A few weeks ago, Marvel Studios unveiled their ambitious lineup for the next half-decade of films amid a feverish fest of self-congratulatory flagellation that was greeted with triple-X moans and groans and keyboard slobber from fanboys and geek girls alike. Hundreds of fap-fap kittens died with each and every announcement: Black Panther, the Inhumans, Doctor Strange, and Captain Marvel.

But perhaps no single announcement received more wankery than the Marvel 2016 release, Captain America: Civil War. And with good reason.

This year’s Captain America: Winter Solider is arguably the best Marvel release to date, bringing to the screen for the first time a Marvel story that didn’t feel like a comic book movie, something that appeared to approach the gritty realism of Christopher Nolan’s The Dark Knight.

From a fast-and-furious elevator fist fight to an almost Saving Private Ryan-esque highway shoot out, most of Winter Soldier’s action scenes minimized their use of CGI and in effect strengthened our ability to maintain a suspension of disbelief. After all, superheroes whose bodies move in ways that defy not only basic anatomy but the laws of physics can never look like anything other than a cartoon (See, the Spider-Man films, The Hobbit saga, Avatar, and countless other CGI-powered dreck), but actual, live human beings, well, with Winter Soldier, shit got real for the first time in a Marvel movie.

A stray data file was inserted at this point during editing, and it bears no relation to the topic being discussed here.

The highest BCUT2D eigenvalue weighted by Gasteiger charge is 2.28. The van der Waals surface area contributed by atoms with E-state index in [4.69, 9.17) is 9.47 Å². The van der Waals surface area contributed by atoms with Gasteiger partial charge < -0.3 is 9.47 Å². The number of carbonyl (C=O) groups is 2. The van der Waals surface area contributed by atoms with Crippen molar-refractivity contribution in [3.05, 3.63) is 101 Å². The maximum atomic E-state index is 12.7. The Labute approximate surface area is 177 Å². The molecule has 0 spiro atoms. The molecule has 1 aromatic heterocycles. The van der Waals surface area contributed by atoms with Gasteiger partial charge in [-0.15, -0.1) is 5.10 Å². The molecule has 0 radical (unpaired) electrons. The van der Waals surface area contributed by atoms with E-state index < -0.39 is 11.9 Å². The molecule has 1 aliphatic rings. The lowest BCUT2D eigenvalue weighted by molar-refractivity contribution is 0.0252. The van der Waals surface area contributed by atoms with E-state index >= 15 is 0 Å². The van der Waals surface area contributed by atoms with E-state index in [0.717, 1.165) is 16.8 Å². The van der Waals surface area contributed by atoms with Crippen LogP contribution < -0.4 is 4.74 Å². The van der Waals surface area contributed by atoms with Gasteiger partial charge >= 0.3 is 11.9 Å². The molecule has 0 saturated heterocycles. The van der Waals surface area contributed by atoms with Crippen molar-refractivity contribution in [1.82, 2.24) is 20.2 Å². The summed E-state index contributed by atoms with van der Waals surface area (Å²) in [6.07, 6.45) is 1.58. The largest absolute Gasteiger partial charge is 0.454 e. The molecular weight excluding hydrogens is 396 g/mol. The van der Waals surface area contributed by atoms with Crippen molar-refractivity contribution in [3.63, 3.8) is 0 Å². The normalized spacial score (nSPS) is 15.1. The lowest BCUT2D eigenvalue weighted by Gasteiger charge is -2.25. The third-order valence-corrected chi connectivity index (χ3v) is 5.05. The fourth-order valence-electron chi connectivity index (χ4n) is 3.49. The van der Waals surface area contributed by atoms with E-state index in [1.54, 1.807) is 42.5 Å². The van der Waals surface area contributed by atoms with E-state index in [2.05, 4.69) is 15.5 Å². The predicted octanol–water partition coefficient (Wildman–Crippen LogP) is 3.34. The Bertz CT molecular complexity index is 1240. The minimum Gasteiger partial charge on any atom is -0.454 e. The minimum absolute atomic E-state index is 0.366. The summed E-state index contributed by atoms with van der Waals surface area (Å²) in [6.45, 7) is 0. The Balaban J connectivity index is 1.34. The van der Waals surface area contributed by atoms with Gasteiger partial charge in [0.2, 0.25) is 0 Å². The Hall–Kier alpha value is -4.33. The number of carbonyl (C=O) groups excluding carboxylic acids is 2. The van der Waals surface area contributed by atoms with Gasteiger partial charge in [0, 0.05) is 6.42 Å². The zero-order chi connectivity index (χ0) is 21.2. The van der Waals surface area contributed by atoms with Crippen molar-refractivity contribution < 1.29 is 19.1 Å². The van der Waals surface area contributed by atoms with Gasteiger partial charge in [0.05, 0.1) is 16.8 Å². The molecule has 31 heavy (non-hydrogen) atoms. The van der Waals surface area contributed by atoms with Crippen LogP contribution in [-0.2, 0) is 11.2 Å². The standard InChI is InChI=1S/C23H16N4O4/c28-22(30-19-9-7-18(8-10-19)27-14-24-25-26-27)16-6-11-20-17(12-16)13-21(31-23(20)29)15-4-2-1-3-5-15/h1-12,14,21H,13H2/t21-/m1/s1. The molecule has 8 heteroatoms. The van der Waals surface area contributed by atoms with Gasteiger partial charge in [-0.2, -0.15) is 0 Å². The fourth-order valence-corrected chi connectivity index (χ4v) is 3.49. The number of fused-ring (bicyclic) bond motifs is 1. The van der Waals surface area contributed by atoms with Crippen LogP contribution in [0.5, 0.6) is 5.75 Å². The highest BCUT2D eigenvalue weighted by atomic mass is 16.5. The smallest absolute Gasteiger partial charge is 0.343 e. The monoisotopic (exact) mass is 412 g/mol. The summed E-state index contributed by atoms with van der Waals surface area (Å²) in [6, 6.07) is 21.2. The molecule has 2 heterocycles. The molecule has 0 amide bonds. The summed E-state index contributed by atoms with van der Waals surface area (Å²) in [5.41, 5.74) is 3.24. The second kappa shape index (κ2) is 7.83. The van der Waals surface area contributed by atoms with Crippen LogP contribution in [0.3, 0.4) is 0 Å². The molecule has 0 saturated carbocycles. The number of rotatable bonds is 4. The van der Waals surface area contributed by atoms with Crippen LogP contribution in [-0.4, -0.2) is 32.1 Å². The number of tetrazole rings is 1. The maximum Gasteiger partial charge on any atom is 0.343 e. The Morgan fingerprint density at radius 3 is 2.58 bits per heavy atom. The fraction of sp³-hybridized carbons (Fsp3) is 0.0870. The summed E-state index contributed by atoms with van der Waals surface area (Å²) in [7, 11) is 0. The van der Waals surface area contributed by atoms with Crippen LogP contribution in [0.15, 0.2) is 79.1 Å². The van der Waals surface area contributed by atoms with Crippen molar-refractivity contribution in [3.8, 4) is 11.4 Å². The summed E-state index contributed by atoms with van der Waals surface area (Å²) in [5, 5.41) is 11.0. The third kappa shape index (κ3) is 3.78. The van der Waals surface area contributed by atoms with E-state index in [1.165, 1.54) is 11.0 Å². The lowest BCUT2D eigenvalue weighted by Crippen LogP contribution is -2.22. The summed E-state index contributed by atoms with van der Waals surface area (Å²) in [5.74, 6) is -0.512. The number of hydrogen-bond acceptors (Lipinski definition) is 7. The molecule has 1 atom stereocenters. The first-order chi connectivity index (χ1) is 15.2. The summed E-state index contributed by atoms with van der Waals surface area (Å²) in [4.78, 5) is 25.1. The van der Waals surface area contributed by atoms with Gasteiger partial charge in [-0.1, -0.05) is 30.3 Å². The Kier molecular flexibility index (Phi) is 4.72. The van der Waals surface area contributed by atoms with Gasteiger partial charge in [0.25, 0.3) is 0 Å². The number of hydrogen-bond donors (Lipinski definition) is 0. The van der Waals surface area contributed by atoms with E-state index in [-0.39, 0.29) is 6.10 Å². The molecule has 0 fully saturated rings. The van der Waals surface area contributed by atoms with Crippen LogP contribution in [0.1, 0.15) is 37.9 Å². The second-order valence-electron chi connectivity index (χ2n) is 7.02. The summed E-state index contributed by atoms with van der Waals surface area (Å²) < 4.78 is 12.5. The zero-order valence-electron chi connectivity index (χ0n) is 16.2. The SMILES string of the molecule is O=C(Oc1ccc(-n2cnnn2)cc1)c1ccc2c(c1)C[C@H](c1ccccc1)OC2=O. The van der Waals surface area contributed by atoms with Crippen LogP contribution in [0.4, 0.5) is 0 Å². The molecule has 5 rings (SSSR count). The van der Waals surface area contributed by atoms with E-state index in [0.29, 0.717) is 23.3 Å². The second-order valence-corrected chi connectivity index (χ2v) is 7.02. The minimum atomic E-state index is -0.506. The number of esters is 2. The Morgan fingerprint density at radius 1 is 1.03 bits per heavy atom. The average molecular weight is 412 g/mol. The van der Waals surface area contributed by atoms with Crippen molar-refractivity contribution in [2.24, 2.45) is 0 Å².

However, Captain America: Civil War looks to be a retreat into the comic bookery of 2012’s The Avengers, the first two Iron Man flicks, and the Thor movies. In part, it’s because the movie will not only feature Iron Man himself but pit him in a fight against good ole Cap and in part it’s because the film will recycle Marvel Comics 2006 crossover epic Civil War.

In that much-celebrated event, the U.S. government passes the Superhero Registration Act in an effort to control masked adventuring. Tony Stark approves, Steve Rogers doesn’t, and poor old Peter Parker is caught in the crossfire. Now, it’s uncertain at this point if Spider-Man will appear in Cap 3 or if his character will be replaced by Black Panther. Marvel Studios, a division of Disney, doesn’t own the silver screen rights to Spidey; Sony Pictures does. However, there is some indication that a deal can be reached, and we’ll see Spider-Man in a Marvel Studios property for the first time.

Regardless, Civil War the movie will most likely score at the box office, and the fan community will exit the theaters in eager anticipation of the next Marvel movie to be shat down the PG-13 pipeline. However, most fanboys and geek girls have failed to grasp what the existence of Civil War portends: the end of Marvel.